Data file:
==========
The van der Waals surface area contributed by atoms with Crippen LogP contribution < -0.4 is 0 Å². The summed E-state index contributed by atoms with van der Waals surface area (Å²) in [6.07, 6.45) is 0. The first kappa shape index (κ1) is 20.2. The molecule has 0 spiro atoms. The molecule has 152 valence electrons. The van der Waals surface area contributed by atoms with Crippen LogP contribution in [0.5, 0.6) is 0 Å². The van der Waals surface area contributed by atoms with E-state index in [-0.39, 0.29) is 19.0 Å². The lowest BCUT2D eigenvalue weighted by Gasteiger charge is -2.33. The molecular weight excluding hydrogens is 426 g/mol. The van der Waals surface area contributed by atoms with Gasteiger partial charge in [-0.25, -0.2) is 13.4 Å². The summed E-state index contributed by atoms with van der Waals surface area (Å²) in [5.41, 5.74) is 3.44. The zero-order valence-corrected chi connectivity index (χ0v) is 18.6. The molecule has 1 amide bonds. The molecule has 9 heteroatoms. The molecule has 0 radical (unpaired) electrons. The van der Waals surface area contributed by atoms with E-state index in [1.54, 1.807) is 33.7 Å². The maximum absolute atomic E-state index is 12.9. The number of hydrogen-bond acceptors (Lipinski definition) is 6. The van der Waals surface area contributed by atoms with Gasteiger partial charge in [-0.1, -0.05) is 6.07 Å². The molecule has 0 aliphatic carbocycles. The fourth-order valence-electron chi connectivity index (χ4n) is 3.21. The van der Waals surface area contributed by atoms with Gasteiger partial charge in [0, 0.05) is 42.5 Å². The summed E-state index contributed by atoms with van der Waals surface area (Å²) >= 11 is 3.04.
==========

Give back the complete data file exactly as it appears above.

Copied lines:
The van der Waals surface area contributed by atoms with Crippen LogP contribution < -0.4 is 0 Å². The summed E-state index contributed by atoms with van der Waals surface area (Å²) in [6.07, 6.45) is 0. The first kappa shape index (κ1) is 20.2. The molecule has 0 spiro atoms. The molecule has 152 valence electrons. The van der Waals surface area contributed by atoms with Crippen LogP contribution in [0.5, 0.6) is 0 Å². The van der Waals surface area contributed by atoms with E-state index in [-0.39, 0.29) is 19.0 Å². The lowest BCUT2D eigenvalue weighted by Gasteiger charge is -2.33. The molecular weight excluding hydrogens is 426 g/mol. The van der Waals surface area contributed by atoms with Gasteiger partial charge in [-0.25, -0.2) is 13.4 Å². The summed E-state index contributed by atoms with van der Waals surface area (Å²) in [5.41, 5.74) is 3.44. The zero-order valence-corrected chi connectivity index (χ0v) is 18.6. The molecule has 1 amide bonds. The molecule has 9 heteroatoms. The molecule has 0 radical (unpaired) electrons. The van der Waals surface area contributed by atoms with E-state index in [1.54, 1.807) is 33.7 Å². The maximum absolute atomic E-state index is 12.9. The number of hydrogen-bond acceptors (Lipinski definition) is 6. The van der Waals surface area contributed by atoms with Gasteiger partial charge in [-0.1, -0.05) is 6.07 Å². The molecule has 0 aliphatic carbocycles. The fourth-order valence-electron chi connectivity index (χ4n) is 3.21. The van der Waals surface area contributed by atoms with Gasteiger partial charge in [0, 0.05) is 42.5 Å². The summed E-state index contributed by atoms with van der Waals surface area (Å²) >= 11 is 3.04.